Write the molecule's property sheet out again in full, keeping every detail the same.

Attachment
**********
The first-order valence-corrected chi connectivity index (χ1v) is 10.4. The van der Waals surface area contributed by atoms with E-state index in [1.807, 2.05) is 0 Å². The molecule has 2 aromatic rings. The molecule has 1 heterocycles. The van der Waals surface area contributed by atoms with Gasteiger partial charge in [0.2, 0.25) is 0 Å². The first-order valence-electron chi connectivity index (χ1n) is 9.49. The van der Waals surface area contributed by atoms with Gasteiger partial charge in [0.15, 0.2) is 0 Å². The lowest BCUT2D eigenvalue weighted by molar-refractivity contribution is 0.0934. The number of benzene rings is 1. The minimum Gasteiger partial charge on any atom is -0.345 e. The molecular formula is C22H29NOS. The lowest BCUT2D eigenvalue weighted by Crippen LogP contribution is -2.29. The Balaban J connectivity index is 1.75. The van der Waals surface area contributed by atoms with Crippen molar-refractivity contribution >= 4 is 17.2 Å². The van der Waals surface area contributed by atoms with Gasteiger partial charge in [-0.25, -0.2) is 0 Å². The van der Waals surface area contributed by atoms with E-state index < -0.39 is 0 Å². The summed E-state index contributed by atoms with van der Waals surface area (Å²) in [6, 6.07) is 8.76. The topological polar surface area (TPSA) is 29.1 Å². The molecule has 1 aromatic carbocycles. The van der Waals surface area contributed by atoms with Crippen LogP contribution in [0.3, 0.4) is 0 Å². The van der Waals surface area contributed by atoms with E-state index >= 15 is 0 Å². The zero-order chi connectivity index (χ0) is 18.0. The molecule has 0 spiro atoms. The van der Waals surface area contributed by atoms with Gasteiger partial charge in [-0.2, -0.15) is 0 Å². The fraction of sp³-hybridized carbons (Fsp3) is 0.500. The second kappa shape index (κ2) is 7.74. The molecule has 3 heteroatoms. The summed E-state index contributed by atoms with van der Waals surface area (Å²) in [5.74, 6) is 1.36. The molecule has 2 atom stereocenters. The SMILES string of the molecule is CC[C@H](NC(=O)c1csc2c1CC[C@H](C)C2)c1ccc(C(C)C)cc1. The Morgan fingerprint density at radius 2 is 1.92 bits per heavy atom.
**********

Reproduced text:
The first-order valence-corrected chi connectivity index (χ1v) is 10.4. The van der Waals surface area contributed by atoms with E-state index in [1.807, 2.05) is 0 Å². The molecule has 2 aromatic rings. The molecule has 1 heterocycles. The van der Waals surface area contributed by atoms with Gasteiger partial charge in [0.2, 0.25) is 0 Å². The first-order valence-electron chi connectivity index (χ1n) is 9.49. The van der Waals surface area contributed by atoms with Gasteiger partial charge in [0.15, 0.2) is 0 Å². The lowest BCUT2D eigenvalue weighted by molar-refractivity contribution is 0.0934. The number of benzene rings is 1. The minimum Gasteiger partial charge on any atom is -0.345 e. The molecular formula is C22H29NOS. The lowest BCUT2D eigenvalue weighted by Crippen LogP contribution is -2.29. The Balaban J connectivity index is 1.75. The van der Waals surface area contributed by atoms with Crippen molar-refractivity contribution >= 4 is 17.2 Å². The van der Waals surface area contributed by atoms with Gasteiger partial charge in [-0.25, -0.2) is 0 Å². The van der Waals surface area contributed by atoms with E-state index < -0.39 is 0 Å². The summed E-state index contributed by atoms with van der Waals surface area (Å²) in [6, 6.07) is 8.76. The topological polar surface area (TPSA) is 29.1 Å². The molecule has 1 aromatic carbocycles. The van der Waals surface area contributed by atoms with Crippen LogP contribution in [0.3, 0.4) is 0 Å². The van der Waals surface area contributed by atoms with E-state index >= 15 is 0 Å². The zero-order chi connectivity index (χ0) is 18.0. The molecule has 0 spiro atoms. The van der Waals surface area contributed by atoms with Gasteiger partial charge in [-0.2, -0.15) is 0 Å². The fraction of sp³-hybridized carbons (Fsp3) is 0.500. The second kappa shape index (κ2) is 7.74. The molecule has 3 heteroatoms. The summed E-state index contributed by atoms with van der Waals surface area (Å²) in [5.74, 6) is 1.36. The molecule has 2 atom stereocenters. The SMILES string of the molecule is CC[C@H](NC(=O)c1csc2c1CC[C@H](C)C2)c1ccc(C(C)C)cc1. The Morgan fingerprint density at radius 2 is 1.92 bits per heavy atom.